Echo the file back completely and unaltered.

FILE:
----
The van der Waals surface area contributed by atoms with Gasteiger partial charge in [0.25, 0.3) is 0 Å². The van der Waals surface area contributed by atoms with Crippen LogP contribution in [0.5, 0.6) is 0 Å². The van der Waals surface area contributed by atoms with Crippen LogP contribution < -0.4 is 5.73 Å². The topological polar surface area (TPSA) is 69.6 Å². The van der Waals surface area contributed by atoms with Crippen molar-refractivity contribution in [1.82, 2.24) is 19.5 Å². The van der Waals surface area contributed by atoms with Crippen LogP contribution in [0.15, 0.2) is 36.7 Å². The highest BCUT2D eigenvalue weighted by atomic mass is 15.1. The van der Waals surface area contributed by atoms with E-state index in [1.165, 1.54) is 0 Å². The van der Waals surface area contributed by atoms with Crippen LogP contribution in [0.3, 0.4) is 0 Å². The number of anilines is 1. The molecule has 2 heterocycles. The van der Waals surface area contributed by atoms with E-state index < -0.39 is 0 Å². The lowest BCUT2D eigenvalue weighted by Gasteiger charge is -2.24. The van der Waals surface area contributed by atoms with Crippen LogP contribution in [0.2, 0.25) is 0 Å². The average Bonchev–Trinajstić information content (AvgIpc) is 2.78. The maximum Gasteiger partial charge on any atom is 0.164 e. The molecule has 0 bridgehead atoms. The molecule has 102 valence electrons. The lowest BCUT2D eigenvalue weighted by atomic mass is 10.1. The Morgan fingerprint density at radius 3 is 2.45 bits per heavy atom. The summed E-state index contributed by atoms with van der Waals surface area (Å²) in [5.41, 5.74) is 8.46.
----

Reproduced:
The van der Waals surface area contributed by atoms with Gasteiger partial charge in [0.25, 0.3) is 0 Å². The van der Waals surface area contributed by atoms with Crippen LogP contribution in [0.5, 0.6) is 0 Å². The van der Waals surface area contributed by atoms with Crippen LogP contribution < -0.4 is 5.73 Å². The topological polar surface area (TPSA) is 69.6 Å². The van der Waals surface area contributed by atoms with Crippen molar-refractivity contribution in [1.82, 2.24) is 19.5 Å². The van der Waals surface area contributed by atoms with Crippen LogP contribution in [0.15, 0.2) is 36.7 Å². The highest BCUT2D eigenvalue weighted by atomic mass is 15.1. The van der Waals surface area contributed by atoms with E-state index in [1.165, 1.54) is 0 Å². The van der Waals surface area contributed by atoms with Crippen LogP contribution in [0.3, 0.4) is 0 Å². The number of anilines is 1. The molecule has 2 heterocycles. The van der Waals surface area contributed by atoms with E-state index < -0.39 is 0 Å². The lowest BCUT2D eigenvalue weighted by Gasteiger charge is -2.24. The van der Waals surface area contributed by atoms with Crippen LogP contribution in [0.2, 0.25) is 0 Å². The average Bonchev–Trinajstić information content (AvgIpc) is 2.78. The maximum Gasteiger partial charge on any atom is 0.164 e. The molecule has 0 bridgehead atoms. The molecule has 102 valence electrons. The lowest BCUT2D eigenvalue weighted by atomic mass is 10.1. The Morgan fingerprint density at radius 3 is 2.45 bits per heavy atom. The summed E-state index contributed by atoms with van der Waals surface area (Å²) in [5.41, 5.74) is 8.46.